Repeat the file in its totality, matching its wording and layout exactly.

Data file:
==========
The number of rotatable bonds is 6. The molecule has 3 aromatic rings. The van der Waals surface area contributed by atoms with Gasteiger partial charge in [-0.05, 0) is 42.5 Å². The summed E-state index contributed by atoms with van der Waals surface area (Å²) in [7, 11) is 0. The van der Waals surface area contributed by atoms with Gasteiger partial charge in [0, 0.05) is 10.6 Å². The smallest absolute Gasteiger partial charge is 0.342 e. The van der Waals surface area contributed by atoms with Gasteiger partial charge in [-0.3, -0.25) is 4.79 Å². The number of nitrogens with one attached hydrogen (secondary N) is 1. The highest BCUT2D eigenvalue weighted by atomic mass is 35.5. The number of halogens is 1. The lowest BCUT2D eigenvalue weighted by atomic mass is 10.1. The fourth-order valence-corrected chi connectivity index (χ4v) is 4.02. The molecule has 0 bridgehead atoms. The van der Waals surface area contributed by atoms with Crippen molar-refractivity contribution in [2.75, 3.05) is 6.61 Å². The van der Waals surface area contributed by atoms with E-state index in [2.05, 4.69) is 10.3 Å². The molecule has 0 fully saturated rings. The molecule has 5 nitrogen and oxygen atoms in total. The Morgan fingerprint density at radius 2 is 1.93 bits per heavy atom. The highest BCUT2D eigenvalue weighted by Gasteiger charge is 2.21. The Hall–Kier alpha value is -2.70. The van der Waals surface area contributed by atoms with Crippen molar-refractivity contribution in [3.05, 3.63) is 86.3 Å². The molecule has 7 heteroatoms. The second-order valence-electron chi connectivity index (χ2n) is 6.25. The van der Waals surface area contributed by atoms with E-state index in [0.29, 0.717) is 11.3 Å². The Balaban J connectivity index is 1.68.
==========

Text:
The number of rotatable bonds is 6. The molecule has 3 aromatic rings. The van der Waals surface area contributed by atoms with Gasteiger partial charge in [-0.05, 0) is 42.5 Å². The summed E-state index contributed by atoms with van der Waals surface area (Å²) in [7, 11) is 0. The van der Waals surface area contributed by atoms with Gasteiger partial charge in [0, 0.05) is 10.6 Å². The smallest absolute Gasteiger partial charge is 0.342 e. The van der Waals surface area contributed by atoms with Gasteiger partial charge in [-0.3, -0.25) is 4.79 Å². The number of nitrogens with one attached hydrogen (secondary N) is 1. The highest BCUT2D eigenvalue weighted by atomic mass is 35.5. The number of halogens is 1. The lowest BCUT2D eigenvalue weighted by atomic mass is 10.1. The fourth-order valence-corrected chi connectivity index (χ4v) is 4.02. The molecule has 0 bridgehead atoms. The van der Waals surface area contributed by atoms with Crippen molar-refractivity contribution in [2.75, 3.05) is 6.61 Å². The van der Waals surface area contributed by atoms with E-state index in [2.05, 4.69) is 10.3 Å². The molecule has 0 fully saturated rings. The molecule has 5 nitrogen and oxygen atoms in total. The Morgan fingerprint density at radius 2 is 1.93 bits per heavy atom. The highest BCUT2D eigenvalue weighted by Gasteiger charge is 2.21. The Hall–Kier alpha value is -2.70. The van der Waals surface area contributed by atoms with Crippen molar-refractivity contribution in [3.05, 3.63) is 86.3 Å². The molecule has 7 heteroatoms. The second-order valence-electron chi connectivity index (χ2n) is 6.25. The van der Waals surface area contributed by atoms with E-state index in [0.29, 0.717) is 11.3 Å². The Balaban J connectivity index is 1.68.